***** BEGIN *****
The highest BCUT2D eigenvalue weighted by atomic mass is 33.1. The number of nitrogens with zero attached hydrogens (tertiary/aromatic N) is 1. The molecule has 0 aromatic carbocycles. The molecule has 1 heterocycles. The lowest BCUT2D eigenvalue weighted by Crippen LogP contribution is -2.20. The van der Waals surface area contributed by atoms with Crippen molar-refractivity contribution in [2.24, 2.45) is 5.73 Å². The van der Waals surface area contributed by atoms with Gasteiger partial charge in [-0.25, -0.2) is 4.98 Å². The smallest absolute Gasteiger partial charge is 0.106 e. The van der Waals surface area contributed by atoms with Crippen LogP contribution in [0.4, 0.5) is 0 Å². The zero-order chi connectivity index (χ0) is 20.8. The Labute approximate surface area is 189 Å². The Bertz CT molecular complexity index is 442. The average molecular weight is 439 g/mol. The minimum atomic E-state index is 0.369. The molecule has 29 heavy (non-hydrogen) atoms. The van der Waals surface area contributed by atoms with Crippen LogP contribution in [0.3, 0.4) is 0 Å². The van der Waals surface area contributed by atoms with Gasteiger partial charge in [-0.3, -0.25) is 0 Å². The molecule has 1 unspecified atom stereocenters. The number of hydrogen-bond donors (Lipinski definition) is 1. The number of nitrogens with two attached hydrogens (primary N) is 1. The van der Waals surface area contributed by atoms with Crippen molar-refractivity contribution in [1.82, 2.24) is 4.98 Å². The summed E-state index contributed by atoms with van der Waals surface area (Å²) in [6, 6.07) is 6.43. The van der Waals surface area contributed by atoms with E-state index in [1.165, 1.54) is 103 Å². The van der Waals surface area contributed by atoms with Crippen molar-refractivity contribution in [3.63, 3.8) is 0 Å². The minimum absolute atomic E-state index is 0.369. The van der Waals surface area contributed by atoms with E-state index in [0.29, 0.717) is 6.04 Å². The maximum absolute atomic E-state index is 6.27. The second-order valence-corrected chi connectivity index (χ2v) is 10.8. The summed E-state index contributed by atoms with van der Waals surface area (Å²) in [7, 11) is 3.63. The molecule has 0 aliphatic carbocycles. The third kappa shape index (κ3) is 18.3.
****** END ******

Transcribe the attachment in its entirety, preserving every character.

The highest BCUT2D eigenvalue weighted by atomic mass is 33.1. The number of nitrogens with zero attached hydrogens (tertiary/aromatic N) is 1. The molecule has 0 aromatic carbocycles. The molecule has 1 heterocycles. The lowest BCUT2D eigenvalue weighted by Crippen LogP contribution is -2.20. The van der Waals surface area contributed by atoms with Crippen molar-refractivity contribution in [2.24, 2.45) is 5.73 Å². The van der Waals surface area contributed by atoms with Gasteiger partial charge in [-0.25, -0.2) is 4.98 Å². The smallest absolute Gasteiger partial charge is 0.106 e. The van der Waals surface area contributed by atoms with Crippen LogP contribution in [0.4, 0.5) is 0 Å². The zero-order chi connectivity index (χ0) is 20.8. The Labute approximate surface area is 189 Å². The Bertz CT molecular complexity index is 442. The average molecular weight is 439 g/mol. The minimum atomic E-state index is 0.369. The molecule has 29 heavy (non-hydrogen) atoms. The van der Waals surface area contributed by atoms with Crippen LogP contribution in [0.3, 0.4) is 0 Å². The van der Waals surface area contributed by atoms with Gasteiger partial charge in [-0.3, -0.25) is 0 Å². The molecule has 1 unspecified atom stereocenters. The number of hydrogen-bond donors (Lipinski definition) is 1. The number of nitrogens with two attached hydrogens (primary N) is 1. The van der Waals surface area contributed by atoms with Crippen molar-refractivity contribution in [1.82, 2.24) is 4.98 Å². The summed E-state index contributed by atoms with van der Waals surface area (Å²) in [6, 6.07) is 6.43. The van der Waals surface area contributed by atoms with E-state index in [1.165, 1.54) is 103 Å². The van der Waals surface area contributed by atoms with Crippen molar-refractivity contribution in [3.63, 3.8) is 0 Å². The minimum absolute atomic E-state index is 0.369. The van der Waals surface area contributed by atoms with E-state index in [0.29, 0.717) is 6.04 Å². The maximum absolute atomic E-state index is 6.27. The second-order valence-corrected chi connectivity index (χ2v) is 10.8. The summed E-state index contributed by atoms with van der Waals surface area (Å²) in [7, 11) is 3.63. The molecule has 0 aliphatic carbocycles. The third kappa shape index (κ3) is 18.3.